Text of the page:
By far the person I learned the most about Dojo sparring from, other than Dingman Sensei, was my old instructor Terry Proctor. Terry was a stalky guy that looked kind of like a hockey Goon, not the kind of guy you wanted to mess with because, while he was one of the kindest guys I knew, he looked like he could mess you up pretty good. He was bow legged and square chested and his salt and pepper hair and hair brush mustache made him look like a right wing for the local hockey team!
The two things I can say about Terry would be that he may not have looked it but he was crazy good at free sparring and he never hurt you or showed that he had any kind of ego. If you scored a point he said “good” and he encouraged you to work. He never put you down and he always had something nice to say…or he would say the bad things in a way that did not hurt as bad. And about being crazy good…you could spar with him for half an hour and not get hurt, not worry about getting hurt and yet he would score 20-30 times to your one…and yet still you felt like you accomplished something with him.
From Terry I learned a lot about timing, looking for openings and not just throwing a technique to see if it lands, and also that Dojo kumite and Shiai kumite are really not the same thing. I saw him manhandle this one athlete, threw him about, frustrated him and basically spanked him for ten minutes. Found out later that the guy was a national level Kumite guy and was well known for fast wins and lots of them. Like Terry, my instructor used to say that Shiai kumite is great, it is exciting and can be good for Karate….but it is not Karate. It’s a off shoot of training in Karate. True Karate is that true feeling in Kumite when a technique lands, you know it would end the fight and you keep moving, because maybe it didn’t. No one is going to stop you and say “oh, you won” and you are not going to get frustrated and try to kill the partner because its not over yet.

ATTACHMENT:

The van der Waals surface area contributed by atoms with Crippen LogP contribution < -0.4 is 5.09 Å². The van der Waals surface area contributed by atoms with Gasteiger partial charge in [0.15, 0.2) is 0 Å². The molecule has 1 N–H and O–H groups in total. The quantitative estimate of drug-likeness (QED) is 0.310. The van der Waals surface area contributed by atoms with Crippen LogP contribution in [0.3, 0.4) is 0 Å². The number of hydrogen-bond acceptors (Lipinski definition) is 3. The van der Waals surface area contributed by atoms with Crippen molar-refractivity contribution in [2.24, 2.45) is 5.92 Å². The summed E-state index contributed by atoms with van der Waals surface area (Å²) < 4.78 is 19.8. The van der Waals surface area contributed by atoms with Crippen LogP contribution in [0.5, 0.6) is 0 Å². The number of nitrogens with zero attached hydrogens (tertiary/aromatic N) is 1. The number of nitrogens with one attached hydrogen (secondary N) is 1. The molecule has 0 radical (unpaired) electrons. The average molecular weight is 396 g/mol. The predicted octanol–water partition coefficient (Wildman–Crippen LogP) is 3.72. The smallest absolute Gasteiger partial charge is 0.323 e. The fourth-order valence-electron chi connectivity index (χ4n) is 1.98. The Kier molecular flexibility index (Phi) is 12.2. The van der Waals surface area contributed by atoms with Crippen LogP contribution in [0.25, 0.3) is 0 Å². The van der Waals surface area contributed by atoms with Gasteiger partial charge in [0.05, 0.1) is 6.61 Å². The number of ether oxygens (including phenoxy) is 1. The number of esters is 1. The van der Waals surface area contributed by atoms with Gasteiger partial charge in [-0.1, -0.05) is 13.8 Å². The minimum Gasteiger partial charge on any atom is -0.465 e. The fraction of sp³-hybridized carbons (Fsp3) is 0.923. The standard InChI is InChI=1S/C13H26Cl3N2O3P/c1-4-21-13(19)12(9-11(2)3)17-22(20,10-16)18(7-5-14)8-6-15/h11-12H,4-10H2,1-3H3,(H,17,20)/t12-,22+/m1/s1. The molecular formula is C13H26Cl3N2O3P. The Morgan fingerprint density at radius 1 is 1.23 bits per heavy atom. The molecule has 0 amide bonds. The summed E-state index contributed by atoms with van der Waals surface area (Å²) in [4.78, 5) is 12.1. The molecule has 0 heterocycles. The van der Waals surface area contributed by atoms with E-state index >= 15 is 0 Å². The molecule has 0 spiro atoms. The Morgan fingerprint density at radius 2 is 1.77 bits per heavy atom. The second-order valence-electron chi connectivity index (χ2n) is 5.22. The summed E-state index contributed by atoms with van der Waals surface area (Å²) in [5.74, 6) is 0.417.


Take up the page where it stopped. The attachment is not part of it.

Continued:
Now the other thing I learned from Terry was the California Blitz. Well he called it Blitz’n, but I renamed it. Terry always said that when you see an opening you go at it like a Heat seeking rocket and blast towards it…but he also taught me a special kind of attack, a feel to the attack that can only be described as throwing yourself at a target with reckless abandon as you pile drive in attacks in multiples. As modern day MMA guys call it “punches in bunches”…but its more than that.
The California blitz is something I use when I competed and had someone that was very fast and moved away quickly when I used to do the traditional “hunt and peck” style of attacks you see in traditional Shiai kumite. The “hunt and peck” is when you see an opening and lunge in with a single technique. Its what you mostly see in Kumite today, a single technique that is supposed to be “one punch one kill” kind of mentality but if you miss its “one attack…air ball” and you have to reset. If you use this “hunt and peck” attack and the defender moves away, your whole strategy is to reset and look for a new opening…not effective in ending a fight quickly.